Ontiveros: Those dreaded childhood illnesses are gone, right?

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I was so surprised when my mother-in-law came down with the mumps that I shared the news with just about everyone.

People my age were shocked to hear about Joan, who is 93. Younger ones asked: what’s the mumps?


I forget that entire generations never experienced once-common childhood diseases. (Mumps is a viral infection mostly impacting the salivary glands. This is why Joan had a hard time swallowing.) Like other childhood diseases, mumps isn’t common anymore. The vaccine program against it began in 1967 and, according to the Centers for Disease Control and Prevention, has led to a 99 percent decrease in mumps in the United States.

However, as more parents opt not to vaccinate their children and they catch these illnesses, people who’ve never had them can contract them.

Coincidentally, just as Joan was recovering, a friend asked: “Hey, did I ever tell you my photo was once on the cover of the Sun-Times?”

Since he had not, longtime Rogers Park resident Jeffrey Chouinard brought me a photocopy. Accompanying it was a portion of an autobiography that Jeffrey, who had a long career as an advertising copywriter, is writing. That’s when I discovered he’d had infantile paralysis – polio — another of those primarily childhood diseases rarely experienced now, thanks to a vaccine. Time has faded our awareness of what an illness like that can do.

Here’s Jeffrey’s story:

It was July, 1949, and Jeffrey, then 11, was spending his second summer at camp in northern Wisconsin. That’s where he fell seriously ill and a doctor pronounced that he had “a slight touch of polio.”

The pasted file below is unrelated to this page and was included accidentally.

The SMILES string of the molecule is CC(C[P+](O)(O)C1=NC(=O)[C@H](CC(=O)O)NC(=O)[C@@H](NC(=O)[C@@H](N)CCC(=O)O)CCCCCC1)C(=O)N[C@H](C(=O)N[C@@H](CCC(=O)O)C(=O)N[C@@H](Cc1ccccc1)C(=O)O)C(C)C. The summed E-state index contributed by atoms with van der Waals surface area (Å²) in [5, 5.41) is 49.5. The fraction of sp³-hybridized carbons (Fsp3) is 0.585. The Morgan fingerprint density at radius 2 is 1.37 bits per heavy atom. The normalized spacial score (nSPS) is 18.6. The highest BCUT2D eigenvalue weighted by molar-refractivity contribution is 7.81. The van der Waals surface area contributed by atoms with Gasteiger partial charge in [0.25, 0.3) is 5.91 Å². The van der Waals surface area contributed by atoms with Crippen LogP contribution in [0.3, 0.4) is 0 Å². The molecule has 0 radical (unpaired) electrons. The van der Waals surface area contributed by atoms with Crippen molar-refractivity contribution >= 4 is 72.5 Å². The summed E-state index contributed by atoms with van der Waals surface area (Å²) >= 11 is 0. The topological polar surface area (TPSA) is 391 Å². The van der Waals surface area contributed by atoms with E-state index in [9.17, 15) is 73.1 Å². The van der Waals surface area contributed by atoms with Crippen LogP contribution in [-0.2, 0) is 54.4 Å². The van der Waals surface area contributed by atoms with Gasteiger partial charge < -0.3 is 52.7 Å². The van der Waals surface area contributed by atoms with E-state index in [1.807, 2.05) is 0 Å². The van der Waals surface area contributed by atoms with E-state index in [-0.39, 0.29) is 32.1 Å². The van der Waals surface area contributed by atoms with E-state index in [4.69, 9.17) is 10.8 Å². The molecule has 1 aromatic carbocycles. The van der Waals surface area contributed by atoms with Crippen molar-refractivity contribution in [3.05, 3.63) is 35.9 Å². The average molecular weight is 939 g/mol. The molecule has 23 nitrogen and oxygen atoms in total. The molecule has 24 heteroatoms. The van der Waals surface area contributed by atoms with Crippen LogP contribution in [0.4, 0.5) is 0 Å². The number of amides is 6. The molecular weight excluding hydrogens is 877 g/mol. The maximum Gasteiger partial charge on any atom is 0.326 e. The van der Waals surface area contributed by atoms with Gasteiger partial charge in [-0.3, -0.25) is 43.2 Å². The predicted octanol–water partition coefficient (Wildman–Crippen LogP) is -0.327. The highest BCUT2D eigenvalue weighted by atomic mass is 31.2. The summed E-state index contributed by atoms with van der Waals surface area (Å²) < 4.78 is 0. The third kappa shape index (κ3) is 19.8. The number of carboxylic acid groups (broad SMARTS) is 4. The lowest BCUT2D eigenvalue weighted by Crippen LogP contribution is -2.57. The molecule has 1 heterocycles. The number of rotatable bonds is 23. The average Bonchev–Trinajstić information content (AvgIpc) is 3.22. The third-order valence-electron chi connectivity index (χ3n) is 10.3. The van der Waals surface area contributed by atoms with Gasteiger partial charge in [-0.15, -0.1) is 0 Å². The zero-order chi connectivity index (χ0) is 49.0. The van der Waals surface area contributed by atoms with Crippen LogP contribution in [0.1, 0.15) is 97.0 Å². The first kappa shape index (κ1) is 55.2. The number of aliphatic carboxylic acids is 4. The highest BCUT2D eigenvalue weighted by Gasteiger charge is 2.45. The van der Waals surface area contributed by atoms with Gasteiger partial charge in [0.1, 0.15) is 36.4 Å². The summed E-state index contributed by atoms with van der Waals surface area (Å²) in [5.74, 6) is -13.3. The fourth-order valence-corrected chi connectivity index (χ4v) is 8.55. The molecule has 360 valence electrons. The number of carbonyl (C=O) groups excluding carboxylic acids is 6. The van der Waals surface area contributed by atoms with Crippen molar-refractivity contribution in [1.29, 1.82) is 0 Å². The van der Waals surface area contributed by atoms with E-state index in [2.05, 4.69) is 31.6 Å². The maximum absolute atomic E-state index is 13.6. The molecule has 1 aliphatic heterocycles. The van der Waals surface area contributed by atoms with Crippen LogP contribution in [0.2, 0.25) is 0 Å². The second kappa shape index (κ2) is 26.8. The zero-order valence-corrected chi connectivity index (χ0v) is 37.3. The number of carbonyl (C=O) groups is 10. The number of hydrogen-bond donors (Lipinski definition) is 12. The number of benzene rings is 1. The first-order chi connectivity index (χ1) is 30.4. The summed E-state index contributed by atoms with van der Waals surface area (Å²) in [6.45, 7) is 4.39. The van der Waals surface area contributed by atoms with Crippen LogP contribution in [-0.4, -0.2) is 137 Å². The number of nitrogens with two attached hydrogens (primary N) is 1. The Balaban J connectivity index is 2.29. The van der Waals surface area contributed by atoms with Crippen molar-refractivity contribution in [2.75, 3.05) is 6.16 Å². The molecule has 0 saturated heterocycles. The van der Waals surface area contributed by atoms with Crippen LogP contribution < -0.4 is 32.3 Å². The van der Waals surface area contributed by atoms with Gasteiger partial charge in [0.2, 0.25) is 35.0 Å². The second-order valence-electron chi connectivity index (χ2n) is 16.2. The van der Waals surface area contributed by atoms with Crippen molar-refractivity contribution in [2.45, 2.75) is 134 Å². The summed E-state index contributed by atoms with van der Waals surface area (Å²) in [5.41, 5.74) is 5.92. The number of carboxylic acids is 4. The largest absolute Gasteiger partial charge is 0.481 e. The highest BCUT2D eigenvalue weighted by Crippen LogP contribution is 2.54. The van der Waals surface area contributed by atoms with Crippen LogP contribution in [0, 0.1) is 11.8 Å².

There Jeffrey was, almost 350 miles from home, and very aware of the danger he faced. Like most Americans then, he knew he polio could mean paralysis or death.

If Jeffrey were to survive, it was decided, he had to be returned to Chicago, and fast. A plan was hatched, and soon a Navy C-47 took a “terrified” boy on his first plane ride, home to Chicago. The landing at Municipal (now Midway) Airport drew media attention, and that’s how the touching photo of Jeffrey’s worried mother, Florence, giving her son a tender kiss landed on the front page of the Chicago Daily Sun Times (no hyphen then, it appears).

Weeks of hospitalization followed. Treatments included difficult stretching regimens and twice-daily wraps for hours in hot, dampened blankets. If that wasn’t bad enough, imagine being 11 and quarantined in a room with other sickly young boys – some with arms or legs shriveled from polio – where many could breathe only with the help of an iron lung. Scary stuff.

To take his mind off the “hideous from hell” pain, Jeffrey would look out a window, but still he wondered: Am I going to die? Will I spend the rest of my life in a wheelchair?

Eventually, he was sent home. Treatments continued, but now mom was there to read to him to help pass the time. When he returned to school, Jeffrey had to limit physical activity. By the next year, he say now, he was “as good as any other kid.”

Now he is 79.

I know there is a contingent of parents who are wary of vaccines. It’s important to be reminded that the childhood diseases vaccinations curtail weren’t easy to endure. Children got very sick. Children died.

Polio is almost eradicated from the world. It could never come back, we think. But then here are the mumps laying up my poor mother-in-law.

Something to think about.

Email: sueontiveros.cst@gmail.com
Twitter: @sueontiveros

Send letters to: letters@suntimes.com.


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